gms | German Medical Science

58. Jahrestagung der Deutschen Gesellschaft für Neurochirurgie e. V. (DGNC)

Deutsche Gesellschaft für Neurochirurgie (DGNC) e. V.

26. bis 29.04.2007, Leipzig

Comparison of various MRI and PET techniques to assess tumor heterogeneity in malignant gliomas

Vergleich verschiedener MRT- und PET-Untersuchungstechniken zur Bestimmung der Tumorheterogenität in malignen Gliomen

Meeting Abstract

  • corresponding author Jochen Tuettenberg - Neurochirurgische Klinik, Universitätsklinik Mannheim, Medizinische Fakultät Mannheim der Universität Heidelberg
  • M.-A. Weber - Abteilung für Radiologie, Deutsches Krebsforschungszentrum (DKFZ), Heidelberg
  • B. Stieltjes - Abteilung für Radiologie, Deutsches Krebsforschungszentrum (DKFZ), Heidelberg
  • M. Henze - Abteilung Nuklearmedizin, Radiologische Klinik, Universität Heidelberg
  • P. Vajkoczy - Neurochirurgische Klinik, Universitätsklinik Mannheim, Medizinische Fakultät Mannheim der Universität Heidelberg
  • M. Essig - Abteilung für Radiologie, Deutsches Krebsforschungszentrum (DKFZ), Heidelberg

Deutsche Gesellschaft für Neurochirurgie. 58. Jahrestagung der Deutschen Gesellschaft für Neurochirurgie e.V. (DGNC). Leipzig, 26.-29.04.2007. Düsseldorf: German Medical Science GMS Publishing House; 2007. DocSA.09.10

Die elektronische Version dieses Artikels ist vollständig und ist verfügbar unter: http://www.egms.de/de/meetings/dgnc2007/07dgnc193.shtml

Veröffentlicht: 11. April 2007

© 2007 Tuettenberg et al.
Dieser Artikel ist ein Open Access-Artikel und steht unter den Creative Commons Lizenzbedingungen (http://creativecommons.org/licenses/by-nc-nd/3.0/deed.de). Er darf vervielf&aauml;ltigt, verbreitet und &oauml;ffentlich zug&aauml;nglich gemacht werden, vorausgesetzt dass Autor und Quelle genannt werden.


Gliederung

Text

Objective: Inherent heterogeneity of gliomas is a problem for biopsy targeting, because for correct glioma grading the biopsy should reflect the most anaplastic part of the tumor. With the advent of functional imaging modalities, these have been proposed for guiding the biopsy. However, since now several functional MRI and positron emission tomography (PET) techniques have been introduced that depict different pathophysiologic aspects of tumor tissue, the question remains, which of these techniques to use for biopsy targeting. Thus, the aim of the present study was to investigate whether various functional MRI and PET techniques identify the same “hot spot”, i.e. the most anaplastic tumor area.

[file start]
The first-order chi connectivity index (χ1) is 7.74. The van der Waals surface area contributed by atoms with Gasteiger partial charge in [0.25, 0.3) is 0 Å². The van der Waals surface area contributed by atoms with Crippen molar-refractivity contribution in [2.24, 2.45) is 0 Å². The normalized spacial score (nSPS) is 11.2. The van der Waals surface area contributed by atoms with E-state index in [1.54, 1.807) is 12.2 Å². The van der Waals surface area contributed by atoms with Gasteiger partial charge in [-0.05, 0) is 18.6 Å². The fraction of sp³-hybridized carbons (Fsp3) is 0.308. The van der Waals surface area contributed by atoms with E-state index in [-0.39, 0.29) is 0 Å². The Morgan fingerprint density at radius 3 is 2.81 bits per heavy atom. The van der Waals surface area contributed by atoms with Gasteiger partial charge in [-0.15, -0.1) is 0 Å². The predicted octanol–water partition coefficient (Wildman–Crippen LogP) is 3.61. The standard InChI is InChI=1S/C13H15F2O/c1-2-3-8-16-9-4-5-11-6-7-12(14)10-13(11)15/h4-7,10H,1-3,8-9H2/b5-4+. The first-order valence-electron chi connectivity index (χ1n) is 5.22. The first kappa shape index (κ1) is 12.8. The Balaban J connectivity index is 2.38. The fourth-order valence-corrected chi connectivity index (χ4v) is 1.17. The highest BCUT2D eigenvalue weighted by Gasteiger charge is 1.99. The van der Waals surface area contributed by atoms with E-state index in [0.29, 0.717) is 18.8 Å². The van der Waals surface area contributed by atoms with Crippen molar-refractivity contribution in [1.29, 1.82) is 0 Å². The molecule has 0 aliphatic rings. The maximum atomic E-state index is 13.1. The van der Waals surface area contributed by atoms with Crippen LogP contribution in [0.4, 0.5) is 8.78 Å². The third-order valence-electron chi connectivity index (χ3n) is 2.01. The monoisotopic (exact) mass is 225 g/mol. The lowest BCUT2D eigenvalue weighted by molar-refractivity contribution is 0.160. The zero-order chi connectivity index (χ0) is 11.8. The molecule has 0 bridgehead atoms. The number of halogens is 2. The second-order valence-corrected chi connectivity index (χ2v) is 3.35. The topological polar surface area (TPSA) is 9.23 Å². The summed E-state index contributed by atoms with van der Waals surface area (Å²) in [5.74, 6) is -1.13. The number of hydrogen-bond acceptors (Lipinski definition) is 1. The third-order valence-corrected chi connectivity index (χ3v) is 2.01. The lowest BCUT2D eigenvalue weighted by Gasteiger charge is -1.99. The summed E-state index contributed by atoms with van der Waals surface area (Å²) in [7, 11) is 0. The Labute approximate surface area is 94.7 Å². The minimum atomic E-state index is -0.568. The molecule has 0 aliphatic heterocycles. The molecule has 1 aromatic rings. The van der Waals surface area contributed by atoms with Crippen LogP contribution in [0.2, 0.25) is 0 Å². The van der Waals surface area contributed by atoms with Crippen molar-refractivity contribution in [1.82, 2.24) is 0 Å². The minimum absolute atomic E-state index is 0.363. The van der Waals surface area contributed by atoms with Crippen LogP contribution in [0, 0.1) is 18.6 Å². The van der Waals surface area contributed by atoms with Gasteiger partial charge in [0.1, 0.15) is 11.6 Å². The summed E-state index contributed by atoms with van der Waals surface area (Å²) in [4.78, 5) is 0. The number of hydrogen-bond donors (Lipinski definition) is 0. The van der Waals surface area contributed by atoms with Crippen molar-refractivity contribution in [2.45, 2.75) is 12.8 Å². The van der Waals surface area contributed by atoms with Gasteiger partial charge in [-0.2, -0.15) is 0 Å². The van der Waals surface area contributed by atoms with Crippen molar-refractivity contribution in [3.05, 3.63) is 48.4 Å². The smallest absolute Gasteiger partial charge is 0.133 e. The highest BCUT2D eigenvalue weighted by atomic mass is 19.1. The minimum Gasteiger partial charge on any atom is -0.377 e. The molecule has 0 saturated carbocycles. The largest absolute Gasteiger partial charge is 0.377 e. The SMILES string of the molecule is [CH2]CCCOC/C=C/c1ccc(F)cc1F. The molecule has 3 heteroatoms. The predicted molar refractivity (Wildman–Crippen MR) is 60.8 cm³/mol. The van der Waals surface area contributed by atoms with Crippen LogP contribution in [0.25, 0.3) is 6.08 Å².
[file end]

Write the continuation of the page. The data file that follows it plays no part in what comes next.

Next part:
Methods: In this ongoing study, in 23 patients with gliomas (7 female, 16 male; median age, 48 years) within one day first a MRI and then a PET examination could be performed. MRI was performed on a 1.5 T whole body scanner (MAGNETOM Symphony, Siemens, Erlangen, Germany) equipped with a broadband transmit/receive system and with a double-resonant birdcage coil (Rapid Biomed, Wuerzburg, Germany). The MRI protocol comprised in chronological order sodium (23Na)-MRI, proton spectroscopic imaging, dynamic contrast-enhanced (DCE) MRI and dynamicsusceptibility-weighted (DSC) MRI after a single dose each of gadobenat-dimeglumine and finally diffusion tensor imaging (DTI). The PET protocol comprised a 18F-fluorothymidine (FLT)- and 18F-fluorodeoxyglucose (FDG)-PET examination. Image analysis comprised identification of “hot spots”, i.e. those tumor areas with highest values on parameter maps. Then co-localization of these areas was assessed.

Results: Both PET and MRI could evidence heterogeneity in all 18 high-grade gliomas but was found absent in the 5 examined patients with histologically proven grade II gliomas. In our study population, tumor areas with increased thymidine-uptake and highest choline – both suggestive of increased tumor proliferation – were co-localized. Also, microcirculation was elevated in these tumor areas compared to other contrast enhancing tumor regions as demonstrated by DSC- and DCE-MRI.

Conclusions: Tumor areas with increased proliferation index also show elevated microcirculation reflecting the need of a sufficient nutrient supply for growing tumor tissue. Both MRI techniques that reflect tumor vascularity, i.e. DSC and DCE MRI, as well as MRSI and FLT-MRI identified similar tumor regions. Thus either of these techniques could be used for biopsy targeting, while 23Na-MRI and DTI were not beneficial for this issue.